‘The history of all hitherto existing society is the history of class struggles’ is what Karl Marx, one of the most influential revolutionaries and a lesser-known philosopher, believed to be the core of the problem with capitalism and the capitalist mode of production, and is how he started the dialogue in The Communist Manifesto, as a call to the oppressed proletariat around the world to rise against the bourgeoisie. The solution to class struggle, Marx suggested, was to abolishment of social class, for it is the source of all conflicts, as well as of money and state, for they are instruments of oppression by one social class over another. Means of production will be owned in common instead of the few in private.

Marx believed that accomplishment of such communist utopia required, in the process, a dictatorship of the proletariat, that is a state apparatus of the working class, with the primary goal of transforming private ownership of the means of production into the common, before it itself dissolves when the ideal of communism is attained. One problem among the many that thinkers and philosophers alike have identified, is that if money, as Marx rightly identified, is a mere instrument of oppression, the abolishment of which is no guarantee that there will arise no new instrument. This evidently was the problem of the communist states of late.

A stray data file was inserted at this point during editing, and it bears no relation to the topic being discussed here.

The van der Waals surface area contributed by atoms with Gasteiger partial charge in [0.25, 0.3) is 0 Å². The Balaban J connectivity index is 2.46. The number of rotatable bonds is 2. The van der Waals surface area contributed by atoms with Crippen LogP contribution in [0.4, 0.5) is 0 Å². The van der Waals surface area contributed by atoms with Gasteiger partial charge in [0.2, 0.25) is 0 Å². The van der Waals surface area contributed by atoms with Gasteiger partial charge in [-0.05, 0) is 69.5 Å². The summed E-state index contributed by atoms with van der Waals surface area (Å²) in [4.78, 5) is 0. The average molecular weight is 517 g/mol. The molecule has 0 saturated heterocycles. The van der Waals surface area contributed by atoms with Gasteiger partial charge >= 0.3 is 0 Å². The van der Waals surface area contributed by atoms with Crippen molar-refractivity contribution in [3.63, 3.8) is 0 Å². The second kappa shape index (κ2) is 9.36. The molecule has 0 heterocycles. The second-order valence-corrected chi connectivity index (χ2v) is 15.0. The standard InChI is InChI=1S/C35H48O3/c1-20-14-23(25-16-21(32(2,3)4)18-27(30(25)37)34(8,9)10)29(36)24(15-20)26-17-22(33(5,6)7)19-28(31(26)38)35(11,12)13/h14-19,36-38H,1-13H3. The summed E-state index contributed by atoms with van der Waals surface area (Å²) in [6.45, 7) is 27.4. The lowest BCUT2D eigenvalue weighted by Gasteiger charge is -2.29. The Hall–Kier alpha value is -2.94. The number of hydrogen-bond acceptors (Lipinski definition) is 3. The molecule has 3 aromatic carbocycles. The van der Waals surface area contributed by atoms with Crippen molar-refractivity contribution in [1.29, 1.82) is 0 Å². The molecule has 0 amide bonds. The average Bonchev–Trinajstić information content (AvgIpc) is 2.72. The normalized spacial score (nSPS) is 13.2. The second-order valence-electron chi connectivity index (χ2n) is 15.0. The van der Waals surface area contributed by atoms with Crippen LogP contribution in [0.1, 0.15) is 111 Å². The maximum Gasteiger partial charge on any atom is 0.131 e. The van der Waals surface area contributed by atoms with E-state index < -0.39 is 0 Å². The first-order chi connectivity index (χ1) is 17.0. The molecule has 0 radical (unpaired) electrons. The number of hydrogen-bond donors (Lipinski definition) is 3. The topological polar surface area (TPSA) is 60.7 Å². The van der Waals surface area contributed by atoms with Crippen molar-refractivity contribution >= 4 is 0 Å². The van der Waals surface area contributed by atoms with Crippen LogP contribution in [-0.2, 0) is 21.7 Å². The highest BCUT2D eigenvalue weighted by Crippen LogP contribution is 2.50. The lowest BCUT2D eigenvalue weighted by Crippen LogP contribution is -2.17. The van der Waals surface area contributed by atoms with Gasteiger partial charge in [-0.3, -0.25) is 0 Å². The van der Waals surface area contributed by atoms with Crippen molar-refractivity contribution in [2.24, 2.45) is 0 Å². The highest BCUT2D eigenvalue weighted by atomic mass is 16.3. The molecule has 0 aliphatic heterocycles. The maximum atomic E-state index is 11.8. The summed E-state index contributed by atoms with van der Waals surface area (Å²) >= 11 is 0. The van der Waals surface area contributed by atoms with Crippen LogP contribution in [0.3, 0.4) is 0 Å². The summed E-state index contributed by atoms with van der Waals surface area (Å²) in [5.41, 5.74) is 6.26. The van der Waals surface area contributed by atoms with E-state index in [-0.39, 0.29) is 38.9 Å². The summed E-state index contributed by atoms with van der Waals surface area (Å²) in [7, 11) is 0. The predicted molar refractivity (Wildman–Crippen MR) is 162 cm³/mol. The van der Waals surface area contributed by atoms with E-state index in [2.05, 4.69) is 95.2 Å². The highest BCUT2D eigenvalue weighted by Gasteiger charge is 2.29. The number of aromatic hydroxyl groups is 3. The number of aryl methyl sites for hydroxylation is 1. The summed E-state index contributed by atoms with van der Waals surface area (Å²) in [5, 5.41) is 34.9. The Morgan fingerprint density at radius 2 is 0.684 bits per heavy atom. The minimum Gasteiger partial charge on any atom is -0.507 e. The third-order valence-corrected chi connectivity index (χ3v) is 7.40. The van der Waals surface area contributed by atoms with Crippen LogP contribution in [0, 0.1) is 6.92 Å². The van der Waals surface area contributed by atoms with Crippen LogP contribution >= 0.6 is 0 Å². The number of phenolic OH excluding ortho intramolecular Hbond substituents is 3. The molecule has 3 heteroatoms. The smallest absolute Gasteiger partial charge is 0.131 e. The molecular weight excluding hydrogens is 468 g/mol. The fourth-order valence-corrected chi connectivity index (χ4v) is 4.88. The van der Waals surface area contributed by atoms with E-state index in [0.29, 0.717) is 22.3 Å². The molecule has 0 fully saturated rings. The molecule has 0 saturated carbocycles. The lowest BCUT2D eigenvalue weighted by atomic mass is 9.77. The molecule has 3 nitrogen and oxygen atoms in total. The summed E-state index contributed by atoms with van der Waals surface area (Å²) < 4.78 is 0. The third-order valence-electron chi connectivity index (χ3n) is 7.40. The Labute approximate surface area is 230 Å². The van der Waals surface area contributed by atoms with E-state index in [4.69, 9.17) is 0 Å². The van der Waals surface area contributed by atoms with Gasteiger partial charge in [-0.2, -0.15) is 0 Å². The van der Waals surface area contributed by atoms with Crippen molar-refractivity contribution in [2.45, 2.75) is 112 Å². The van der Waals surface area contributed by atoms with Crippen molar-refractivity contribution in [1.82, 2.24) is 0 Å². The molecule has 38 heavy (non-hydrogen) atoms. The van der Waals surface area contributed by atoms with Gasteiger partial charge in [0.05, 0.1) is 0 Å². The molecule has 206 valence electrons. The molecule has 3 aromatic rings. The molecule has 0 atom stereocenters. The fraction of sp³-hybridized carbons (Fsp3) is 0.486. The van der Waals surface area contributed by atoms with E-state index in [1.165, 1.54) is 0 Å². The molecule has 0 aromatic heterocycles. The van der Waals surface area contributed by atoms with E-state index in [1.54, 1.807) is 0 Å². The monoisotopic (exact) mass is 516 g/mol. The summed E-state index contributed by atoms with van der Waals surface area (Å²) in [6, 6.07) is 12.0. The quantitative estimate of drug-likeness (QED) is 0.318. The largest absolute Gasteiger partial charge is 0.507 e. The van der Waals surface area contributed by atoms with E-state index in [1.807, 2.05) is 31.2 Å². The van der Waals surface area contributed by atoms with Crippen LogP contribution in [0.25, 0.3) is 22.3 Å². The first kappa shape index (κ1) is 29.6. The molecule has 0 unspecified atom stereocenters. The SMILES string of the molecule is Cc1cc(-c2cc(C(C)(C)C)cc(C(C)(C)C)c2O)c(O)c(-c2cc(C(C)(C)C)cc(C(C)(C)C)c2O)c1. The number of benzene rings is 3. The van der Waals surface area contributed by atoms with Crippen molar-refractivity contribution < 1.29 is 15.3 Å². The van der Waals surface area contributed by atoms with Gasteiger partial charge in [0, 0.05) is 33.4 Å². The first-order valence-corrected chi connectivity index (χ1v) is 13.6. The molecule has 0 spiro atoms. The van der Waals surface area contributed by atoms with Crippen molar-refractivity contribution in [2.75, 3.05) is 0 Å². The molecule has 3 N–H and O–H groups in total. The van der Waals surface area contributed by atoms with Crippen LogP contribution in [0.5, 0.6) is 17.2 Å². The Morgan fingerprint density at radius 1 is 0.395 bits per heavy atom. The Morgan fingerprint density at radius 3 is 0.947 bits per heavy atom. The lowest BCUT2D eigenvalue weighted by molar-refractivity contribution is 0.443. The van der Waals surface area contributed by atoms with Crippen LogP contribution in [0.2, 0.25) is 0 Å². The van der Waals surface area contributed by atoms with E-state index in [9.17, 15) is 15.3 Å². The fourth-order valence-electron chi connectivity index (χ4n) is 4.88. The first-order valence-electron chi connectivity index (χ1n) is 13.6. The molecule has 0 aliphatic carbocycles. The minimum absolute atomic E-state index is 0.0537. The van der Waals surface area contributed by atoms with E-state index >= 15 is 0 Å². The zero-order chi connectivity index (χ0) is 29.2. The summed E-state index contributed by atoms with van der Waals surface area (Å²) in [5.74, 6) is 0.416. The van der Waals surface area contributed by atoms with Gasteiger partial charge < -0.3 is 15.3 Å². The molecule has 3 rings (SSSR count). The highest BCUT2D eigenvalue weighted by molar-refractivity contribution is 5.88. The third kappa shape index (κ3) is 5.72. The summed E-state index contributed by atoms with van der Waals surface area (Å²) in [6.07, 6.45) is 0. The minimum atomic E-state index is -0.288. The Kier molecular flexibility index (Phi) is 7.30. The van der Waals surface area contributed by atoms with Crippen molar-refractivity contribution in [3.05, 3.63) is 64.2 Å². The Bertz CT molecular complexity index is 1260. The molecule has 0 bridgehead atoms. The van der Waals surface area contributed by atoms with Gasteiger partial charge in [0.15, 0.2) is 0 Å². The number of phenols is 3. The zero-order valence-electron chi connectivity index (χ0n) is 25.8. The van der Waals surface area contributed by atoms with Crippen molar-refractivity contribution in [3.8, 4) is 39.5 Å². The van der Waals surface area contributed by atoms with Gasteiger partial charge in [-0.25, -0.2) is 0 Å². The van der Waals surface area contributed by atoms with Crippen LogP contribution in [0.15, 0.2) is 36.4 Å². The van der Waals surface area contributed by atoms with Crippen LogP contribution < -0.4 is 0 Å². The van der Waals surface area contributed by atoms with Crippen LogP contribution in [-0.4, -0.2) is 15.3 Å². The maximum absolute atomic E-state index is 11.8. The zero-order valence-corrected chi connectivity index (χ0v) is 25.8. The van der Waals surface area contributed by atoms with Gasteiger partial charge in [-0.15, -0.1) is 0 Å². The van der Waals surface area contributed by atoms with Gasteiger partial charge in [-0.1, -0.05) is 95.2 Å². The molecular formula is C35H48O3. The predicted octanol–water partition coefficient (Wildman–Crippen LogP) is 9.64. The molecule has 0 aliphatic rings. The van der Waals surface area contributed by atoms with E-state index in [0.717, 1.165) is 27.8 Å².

History, as it always does, revealed the true colour of the communist state, and perhaps of the human nature as well. The communist state established common ownership of the means of production to remove social classes and, in the process, annihilated the oppressive instrument of money. Oppression and struggle, however, did not go away. The unending pursuit of money instead transformed into the unending pursuit of political power in the communist state. It would then seem that it was not the social class that induced that struggle, rather it was the other way around. Social class was, perhaps, yet another instrument for the manifestation of the conflicts between men. Conflicts that are perhaps intrinsic to men, that are perhaps, sadly, of the human nature.